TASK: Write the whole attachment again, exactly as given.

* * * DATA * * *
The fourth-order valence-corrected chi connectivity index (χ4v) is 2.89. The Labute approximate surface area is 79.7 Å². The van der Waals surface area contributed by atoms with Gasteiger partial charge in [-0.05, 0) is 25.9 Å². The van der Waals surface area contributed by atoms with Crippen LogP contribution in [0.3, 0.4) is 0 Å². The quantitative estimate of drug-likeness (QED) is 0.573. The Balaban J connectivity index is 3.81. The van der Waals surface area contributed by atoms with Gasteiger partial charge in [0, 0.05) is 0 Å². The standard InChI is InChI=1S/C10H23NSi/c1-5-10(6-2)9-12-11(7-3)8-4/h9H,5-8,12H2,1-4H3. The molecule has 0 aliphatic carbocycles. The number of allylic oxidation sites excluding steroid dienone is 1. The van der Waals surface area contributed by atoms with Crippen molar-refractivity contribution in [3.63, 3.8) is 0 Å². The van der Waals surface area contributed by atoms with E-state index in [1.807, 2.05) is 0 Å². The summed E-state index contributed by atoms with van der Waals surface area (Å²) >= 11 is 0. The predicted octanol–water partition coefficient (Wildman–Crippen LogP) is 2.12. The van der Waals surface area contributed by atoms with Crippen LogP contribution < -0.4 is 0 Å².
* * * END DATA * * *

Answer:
The fourth-order valence-corrected chi connectivity index (χ4v) is 2.89. The Labute approximate surface area is 79.7 Å². The van der Waals surface area contributed by atoms with Gasteiger partial charge in [-0.05, 0) is 25.9 Å². The van der Waals surface area contributed by atoms with Crippen LogP contribution in [0.3, 0.4) is 0 Å². The quantitative estimate of drug-likeness (QED) is 0.573. The Balaban J connectivity index is 3.81. The van der Waals surface area contributed by atoms with Gasteiger partial charge in [0, 0.05) is 0 Å². The standard InChI is InChI=1S/C10H23NSi/c1-5-10(6-2)9-12-11(7-3)8-4/h9H,5-8,12H2,1-4H3. The molecule has 0 aliphatic carbocycles. The number of allylic oxidation sites excluding steroid dienone is 1. The van der Waals surface area contributed by atoms with Crippen molar-refractivity contribution in [3.63, 3.8) is 0 Å². The van der Waals surface area contributed by atoms with E-state index in [1.807, 2.05) is 0 Å². The summed E-state index contributed by atoms with van der Waals surface area (Å²) >= 11 is 0. The predicted octanol–water partition coefficient (Wildman–Crippen LogP) is 2.12. The van der Waals surface area contributed by atoms with Crippen LogP contribution < -0.4 is 0 Å².